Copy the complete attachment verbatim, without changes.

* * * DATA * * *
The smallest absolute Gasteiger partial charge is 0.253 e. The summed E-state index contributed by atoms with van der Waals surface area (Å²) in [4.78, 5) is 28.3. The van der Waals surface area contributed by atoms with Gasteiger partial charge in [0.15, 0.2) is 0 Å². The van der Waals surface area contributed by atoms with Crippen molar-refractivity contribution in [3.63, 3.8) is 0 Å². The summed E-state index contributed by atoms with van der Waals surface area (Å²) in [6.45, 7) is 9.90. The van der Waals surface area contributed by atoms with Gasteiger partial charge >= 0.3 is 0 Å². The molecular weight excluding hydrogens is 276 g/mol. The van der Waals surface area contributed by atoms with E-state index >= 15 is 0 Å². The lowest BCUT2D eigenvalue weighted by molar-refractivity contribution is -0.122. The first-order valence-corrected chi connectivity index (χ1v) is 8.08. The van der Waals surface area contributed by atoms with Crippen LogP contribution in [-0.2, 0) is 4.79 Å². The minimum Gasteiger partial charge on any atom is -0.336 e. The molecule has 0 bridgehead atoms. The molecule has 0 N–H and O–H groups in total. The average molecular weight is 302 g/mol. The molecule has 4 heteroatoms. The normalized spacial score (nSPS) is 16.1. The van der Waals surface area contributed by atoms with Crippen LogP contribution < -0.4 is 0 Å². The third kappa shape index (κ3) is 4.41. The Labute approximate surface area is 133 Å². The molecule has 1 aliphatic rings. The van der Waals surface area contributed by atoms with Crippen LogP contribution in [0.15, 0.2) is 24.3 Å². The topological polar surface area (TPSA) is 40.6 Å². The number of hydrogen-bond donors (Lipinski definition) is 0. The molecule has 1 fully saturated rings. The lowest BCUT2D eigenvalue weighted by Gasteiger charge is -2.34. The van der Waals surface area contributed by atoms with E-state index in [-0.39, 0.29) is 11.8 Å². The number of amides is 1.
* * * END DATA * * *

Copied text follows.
The smallest absolute Gasteiger partial charge is 0.253 e. The summed E-state index contributed by atoms with van der Waals surface area (Å²) in [4.78, 5) is 28.3. The van der Waals surface area contributed by atoms with Gasteiger partial charge in [0.15, 0.2) is 0 Å². The van der Waals surface area contributed by atoms with Crippen molar-refractivity contribution in [3.63, 3.8) is 0 Å². The summed E-state index contributed by atoms with van der Waals surface area (Å²) in [6.45, 7) is 9.90. The van der Waals surface area contributed by atoms with Gasteiger partial charge >= 0.3 is 0 Å². The molecular weight excluding hydrogens is 276 g/mol. The van der Waals surface area contributed by atoms with E-state index >= 15 is 0 Å². The lowest BCUT2D eigenvalue weighted by molar-refractivity contribution is -0.122. The first-order valence-corrected chi connectivity index (χ1v) is 8.08. The van der Waals surface area contributed by atoms with Crippen LogP contribution in [-0.2, 0) is 4.79 Å². The minimum Gasteiger partial charge on any atom is -0.336 e. The molecule has 0 bridgehead atoms. The molecule has 0 N–H and O–H groups in total. The average molecular weight is 302 g/mol. The molecule has 4 heteroatoms. The normalized spacial score (nSPS) is 16.1. The van der Waals surface area contributed by atoms with Crippen LogP contribution < -0.4 is 0 Å². The third kappa shape index (κ3) is 4.41. The Labute approximate surface area is 133 Å². The molecule has 1 aliphatic rings. The van der Waals surface area contributed by atoms with Crippen LogP contribution in [0.15, 0.2) is 24.3 Å². The topological polar surface area (TPSA) is 40.6 Å². The number of hydrogen-bond donors (Lipinski definition) is 0. The molecule has 1 fully saturated rings. The lowest BCUT2D eigenvalue weighted by Gasteiger charge is -2.34. The van der Waals surface area contributed by atoms with E-state index in [-0.39, 0.29) is 11.8 Å². The number of amides is 1.